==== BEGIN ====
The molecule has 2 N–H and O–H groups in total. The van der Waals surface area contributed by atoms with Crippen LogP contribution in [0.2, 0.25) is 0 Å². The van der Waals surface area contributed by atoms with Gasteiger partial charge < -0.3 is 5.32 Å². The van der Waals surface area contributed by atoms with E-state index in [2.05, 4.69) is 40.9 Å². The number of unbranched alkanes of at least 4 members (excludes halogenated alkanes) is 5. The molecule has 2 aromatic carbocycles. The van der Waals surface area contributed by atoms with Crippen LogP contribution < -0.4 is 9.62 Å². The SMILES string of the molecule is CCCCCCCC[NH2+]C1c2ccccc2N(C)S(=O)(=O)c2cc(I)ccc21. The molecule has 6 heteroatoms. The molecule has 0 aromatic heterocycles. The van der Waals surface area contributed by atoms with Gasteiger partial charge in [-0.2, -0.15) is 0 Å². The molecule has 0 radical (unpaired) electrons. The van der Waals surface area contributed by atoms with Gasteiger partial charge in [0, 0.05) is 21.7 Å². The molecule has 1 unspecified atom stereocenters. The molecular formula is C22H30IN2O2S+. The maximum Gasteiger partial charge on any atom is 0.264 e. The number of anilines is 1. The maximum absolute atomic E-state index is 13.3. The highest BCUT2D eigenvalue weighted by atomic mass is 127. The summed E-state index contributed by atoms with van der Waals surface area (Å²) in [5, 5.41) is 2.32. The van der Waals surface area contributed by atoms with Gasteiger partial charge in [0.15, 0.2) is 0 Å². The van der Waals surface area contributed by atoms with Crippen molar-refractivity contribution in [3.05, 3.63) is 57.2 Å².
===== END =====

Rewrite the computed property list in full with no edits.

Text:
The molecule has 2 N–H and O–H groups in total. The van der Waals surface area contributed by atoms with Crippen LogP contribution in [0.2, 0.25) is 0 Å². The van der Waals surface area contributed by atoms with Gasteiger partial charge < -0.3 is 5.32 Å². The van der Waals surface area contributed by atoms with E-state index in [2.05, 4.69) is 40.9 Å². The number of unbranched alkanes of at least 4 members (excludes halogenated alkanes) is 5. The molecule has 2 aromatic carbocycles. The van der Waals surface area contributed by atoms with Crippen LogP contribution < -0.4 is 9.62 Å². The SMILES string of the molecule is CCCCCCCC[NH2+]C1c2ccccc2N(C)S(=O)(=O)c2cc(I)ccc21. The molecule has 6 heteroatoms. The molecule has 0 aromatic heterocycles. The van der Waals surface area contributed by atoms with Gasteiger partial charge in [-0.2, -0.15) is 0 Å². The molecule has 0 radical (unpaired) electrons. The van der Waals surface area contributed by atoms with Gasteiger partial charge in [0, 0.05) is 21.7 Å². The molecule has 1 unspecified atom stereocenters. The molecular formula is C22H30IN2O2S+. The maximum Gasteiger partial charge on any atom is 0.264 e. The number of anilines is 1. The maximum absolute atomic E-state index is 13.3. The highest BCUT2D eigenvalue weighted by atomic mass is 127. The summed E-state index contributed by atoms with van der Waals surface area (Å²) in [5, 5.41) is 2.32. The van der Waals surface area contributed by atoms with Gasteiger partial charge in [0.15, 0.2) is 0 Å². The van der Waals surface area contributed by atoms with Crippen molar-refractivity contribution in [3.05, 3.63) is 57.2 Å².